During his time in the U.S., Pate became an acting instructor and lecturer, and wrote many screenplays and plays for the major American networks, including Rawhide (“Incident of the Power and the Plow” with Dick Van Patten) and Most Dangerous Man Alive (“The Steel Monster”). In 1959, he returned briefly to Australia, where he starred in the TV program The Shell Hour. He returned to the U.S. for another eight years, during which he enjoyed a successful career as a television character actor, appearing repeatedly on such programs as Gunsmoke, Sugarfoot, The Texan, The Rifleman, Branded (“Call to Glory”), Daniel Boone, The Virginian, Perry Mason (“The Case of the Skeleton’s Closet” and “The Case of the Wednesday Woman”), Batman (episodes 45 and 46), Mission: Impossible (“Trek”), The Man from U.N.C.L.E. (“The Foreign Legion Affair”), Get Smart, Rawhide in “Incident of the Power and the Plow”, “Incident at Superstition Prairie” and “Incident of the Boomerang”, among others, Voyage to the Bottom of the Sea, and Wagon Train. In the 1963 movie PT 109, he played the part of Arthur Reginald Evans, the Australian coast watcher who helped rescue John F. Kennedy and his crew, one of the few times that Pate played an Australian while based in the United States. In 1966, he played Frenchy Godey, a scout with Kit Carson and the John C. Fremont (Dick Simmons) expedition in the episode “Samaritans, Mountain Style” of the syndicated series, Death Valley Days, hosted by Robert Taylor. In the story line, Carson (Phillip Pine) and Gody stop to help a settler in dire straits.[2]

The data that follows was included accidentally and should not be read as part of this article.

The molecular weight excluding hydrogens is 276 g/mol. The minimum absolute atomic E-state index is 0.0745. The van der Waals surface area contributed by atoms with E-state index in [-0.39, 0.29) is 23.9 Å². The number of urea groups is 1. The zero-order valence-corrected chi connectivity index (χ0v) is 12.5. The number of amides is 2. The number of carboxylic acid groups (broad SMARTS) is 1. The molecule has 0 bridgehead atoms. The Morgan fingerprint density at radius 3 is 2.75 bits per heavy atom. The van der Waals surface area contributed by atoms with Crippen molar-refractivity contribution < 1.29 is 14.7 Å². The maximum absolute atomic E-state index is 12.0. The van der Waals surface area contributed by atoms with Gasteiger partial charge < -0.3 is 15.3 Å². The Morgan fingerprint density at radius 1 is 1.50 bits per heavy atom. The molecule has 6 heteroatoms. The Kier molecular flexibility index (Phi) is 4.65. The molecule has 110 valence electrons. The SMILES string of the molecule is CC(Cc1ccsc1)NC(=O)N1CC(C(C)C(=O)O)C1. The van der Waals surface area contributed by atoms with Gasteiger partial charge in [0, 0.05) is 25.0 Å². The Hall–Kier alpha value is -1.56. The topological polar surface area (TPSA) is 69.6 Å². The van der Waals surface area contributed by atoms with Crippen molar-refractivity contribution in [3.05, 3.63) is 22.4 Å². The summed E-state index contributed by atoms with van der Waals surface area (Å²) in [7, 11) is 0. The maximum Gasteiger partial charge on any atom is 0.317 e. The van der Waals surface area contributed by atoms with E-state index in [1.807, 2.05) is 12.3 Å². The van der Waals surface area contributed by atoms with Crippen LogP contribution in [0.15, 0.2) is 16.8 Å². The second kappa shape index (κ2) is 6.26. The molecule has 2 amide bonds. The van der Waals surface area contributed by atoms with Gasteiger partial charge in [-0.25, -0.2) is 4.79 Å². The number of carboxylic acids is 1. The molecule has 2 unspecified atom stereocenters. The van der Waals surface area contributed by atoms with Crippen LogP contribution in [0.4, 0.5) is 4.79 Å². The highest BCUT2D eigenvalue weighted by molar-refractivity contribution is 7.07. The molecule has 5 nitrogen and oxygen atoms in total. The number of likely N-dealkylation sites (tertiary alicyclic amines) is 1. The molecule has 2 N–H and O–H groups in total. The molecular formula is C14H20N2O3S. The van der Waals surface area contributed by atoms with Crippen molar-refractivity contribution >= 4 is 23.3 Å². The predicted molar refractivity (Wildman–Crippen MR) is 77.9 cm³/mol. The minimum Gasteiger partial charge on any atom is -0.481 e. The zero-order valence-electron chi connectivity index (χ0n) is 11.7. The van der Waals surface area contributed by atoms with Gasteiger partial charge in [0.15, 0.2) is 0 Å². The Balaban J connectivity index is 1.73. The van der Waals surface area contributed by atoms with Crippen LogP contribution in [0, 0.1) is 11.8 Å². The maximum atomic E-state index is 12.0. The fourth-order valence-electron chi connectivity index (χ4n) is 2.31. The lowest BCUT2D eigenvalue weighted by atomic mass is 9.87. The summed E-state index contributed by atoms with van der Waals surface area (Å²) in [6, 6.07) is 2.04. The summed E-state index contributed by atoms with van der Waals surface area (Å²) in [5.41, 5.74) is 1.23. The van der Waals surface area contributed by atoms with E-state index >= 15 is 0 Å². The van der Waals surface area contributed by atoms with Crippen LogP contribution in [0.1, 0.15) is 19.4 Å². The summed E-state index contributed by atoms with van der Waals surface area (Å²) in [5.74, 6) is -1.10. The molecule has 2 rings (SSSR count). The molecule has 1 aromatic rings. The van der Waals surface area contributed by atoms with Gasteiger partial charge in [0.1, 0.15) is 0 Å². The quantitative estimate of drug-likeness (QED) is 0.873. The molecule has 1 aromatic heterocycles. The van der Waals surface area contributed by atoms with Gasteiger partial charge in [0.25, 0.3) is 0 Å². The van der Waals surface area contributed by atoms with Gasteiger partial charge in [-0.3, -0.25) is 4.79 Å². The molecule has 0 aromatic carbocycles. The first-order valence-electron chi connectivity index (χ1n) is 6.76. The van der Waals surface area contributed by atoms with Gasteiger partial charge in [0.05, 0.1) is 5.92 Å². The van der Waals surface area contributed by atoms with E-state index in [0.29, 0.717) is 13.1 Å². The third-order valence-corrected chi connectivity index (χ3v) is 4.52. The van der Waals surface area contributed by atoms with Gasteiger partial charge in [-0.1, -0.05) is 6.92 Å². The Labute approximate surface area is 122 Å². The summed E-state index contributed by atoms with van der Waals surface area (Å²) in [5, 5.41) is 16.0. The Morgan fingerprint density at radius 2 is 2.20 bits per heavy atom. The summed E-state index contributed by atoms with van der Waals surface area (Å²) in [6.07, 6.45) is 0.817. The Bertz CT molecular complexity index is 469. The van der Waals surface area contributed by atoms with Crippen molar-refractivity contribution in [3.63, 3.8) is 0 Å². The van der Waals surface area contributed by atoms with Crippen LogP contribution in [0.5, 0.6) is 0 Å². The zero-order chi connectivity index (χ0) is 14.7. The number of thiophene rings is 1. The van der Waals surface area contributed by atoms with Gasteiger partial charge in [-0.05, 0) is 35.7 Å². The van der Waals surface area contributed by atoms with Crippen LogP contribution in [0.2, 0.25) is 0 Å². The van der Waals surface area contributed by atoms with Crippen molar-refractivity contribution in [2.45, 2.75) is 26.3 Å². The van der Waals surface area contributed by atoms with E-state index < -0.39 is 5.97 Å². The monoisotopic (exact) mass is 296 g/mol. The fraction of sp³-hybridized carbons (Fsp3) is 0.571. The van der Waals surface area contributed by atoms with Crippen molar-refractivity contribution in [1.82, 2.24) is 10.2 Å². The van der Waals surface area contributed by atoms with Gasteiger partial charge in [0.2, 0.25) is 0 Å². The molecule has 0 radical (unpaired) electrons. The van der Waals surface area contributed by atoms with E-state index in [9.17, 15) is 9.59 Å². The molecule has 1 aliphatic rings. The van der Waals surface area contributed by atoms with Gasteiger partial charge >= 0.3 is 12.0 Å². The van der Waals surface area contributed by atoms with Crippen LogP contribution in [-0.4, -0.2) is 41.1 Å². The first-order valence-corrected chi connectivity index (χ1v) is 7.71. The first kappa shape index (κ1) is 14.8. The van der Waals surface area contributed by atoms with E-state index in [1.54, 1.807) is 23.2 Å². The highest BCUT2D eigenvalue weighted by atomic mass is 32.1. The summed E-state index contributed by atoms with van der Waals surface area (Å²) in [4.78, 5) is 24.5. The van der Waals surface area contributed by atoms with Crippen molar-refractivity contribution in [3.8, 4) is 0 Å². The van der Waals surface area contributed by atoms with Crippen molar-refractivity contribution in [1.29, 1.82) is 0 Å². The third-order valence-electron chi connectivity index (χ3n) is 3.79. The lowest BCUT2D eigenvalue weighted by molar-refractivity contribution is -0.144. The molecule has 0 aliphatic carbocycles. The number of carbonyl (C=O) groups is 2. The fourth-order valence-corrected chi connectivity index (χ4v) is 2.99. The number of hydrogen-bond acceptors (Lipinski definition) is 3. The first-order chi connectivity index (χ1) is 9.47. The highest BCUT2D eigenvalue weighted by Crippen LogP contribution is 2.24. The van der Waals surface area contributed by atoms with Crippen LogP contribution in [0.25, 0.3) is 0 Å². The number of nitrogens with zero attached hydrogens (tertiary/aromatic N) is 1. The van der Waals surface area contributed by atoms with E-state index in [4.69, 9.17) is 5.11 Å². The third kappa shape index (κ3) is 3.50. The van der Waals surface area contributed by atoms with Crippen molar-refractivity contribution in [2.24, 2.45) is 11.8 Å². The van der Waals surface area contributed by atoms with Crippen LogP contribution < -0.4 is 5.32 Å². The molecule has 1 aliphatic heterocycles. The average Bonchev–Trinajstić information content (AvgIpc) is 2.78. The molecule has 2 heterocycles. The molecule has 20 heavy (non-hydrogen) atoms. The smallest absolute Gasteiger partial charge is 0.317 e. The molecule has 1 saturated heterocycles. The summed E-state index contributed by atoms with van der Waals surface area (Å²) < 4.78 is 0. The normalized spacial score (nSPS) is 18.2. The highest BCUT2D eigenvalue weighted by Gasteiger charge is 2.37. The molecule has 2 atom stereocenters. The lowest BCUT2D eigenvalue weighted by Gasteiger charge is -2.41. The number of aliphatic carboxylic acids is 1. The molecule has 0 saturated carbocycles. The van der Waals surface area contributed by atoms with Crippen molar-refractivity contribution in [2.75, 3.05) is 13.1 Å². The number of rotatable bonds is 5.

In an earlier Death Valley Days episode, “The Measure of a Man” (1963), Pate was cast as the notorious bandit Augustine Chacon. In the story line, Rory Calhoun as Arizona Ranger Burt Mossman captures Chacon with the reluctant aid of another outlaw, Burt Alvord (Bing Russell), who has been promised a lenient sentence if he will surrender. Mossman handcuffs Chacon and orders Alvord to throw the key into the bushes. Soon Alvord is returned for the hanging which he had avoided some four years earlier. In another 1963 Death Valley Days episode entitled “The Peacemaker”, Pate played the Navajo Chief Hastele. In the story line, Mormon pioneer Jacob Hamblin (David Brian) works feverishly to hold the peace treaty with the Navajo after a white man kills some Indians who come onto his property. In 1968, Pate returned to Australia and became a television producer, winning two Logie Awards while working at the Seven Network. In 1970, he published a textbook on acting, The Film Actor. From 1971 to 1975 he starred as Detective Senior Sergeant Vic Maddern in Matlock Police. After leaving Matlock Police, Pate began working more behind the camera, as well as continuing to work in theatre in both Sydney and Melbourne. In 1977 he wrote and produced The Mango Tree, starring his son Christopher Pate. In 1979 he adapted the screenplay for Tim from the novel by Colleen McCullough, as well as producing and directing the film, which starred Piper Laurie and Mel Gibson. Pate won the Best Screenplay Award from the Australian Writers Guild for his adaptation.

His later film appearances included Mad Dog Morgan (1976), Duet for Four (1982), The Wild Duck (1984), Death of a Soldier (1986) and Howling III (1987). Pate also appeared as the U.S. President in The Return of Captain Invincible (1982), in which he sings “What the World Needs”, a song calling for the return of Captain Invincible to save the world. During the early 1980s Pate and his son Christopher collaborated in a stage production of Mass Appeal. This was a success, and closed with a season at the Sydney Opera House. Although Pate retired from acting in 2001 he remained busy with voiceover work, and was writing a screenplay at the time of his death. He died on 1 September 2008 at Gosford Hospital, of complications due to pneumonia.


  • February, 26, 1920
  • Australia
  • Drummoyne, New South Wales


  • September, 01, 2008
  • Australia
  • Gosford, New South Wales

Cause of Death

  • complications from pneumonia


  • Cremated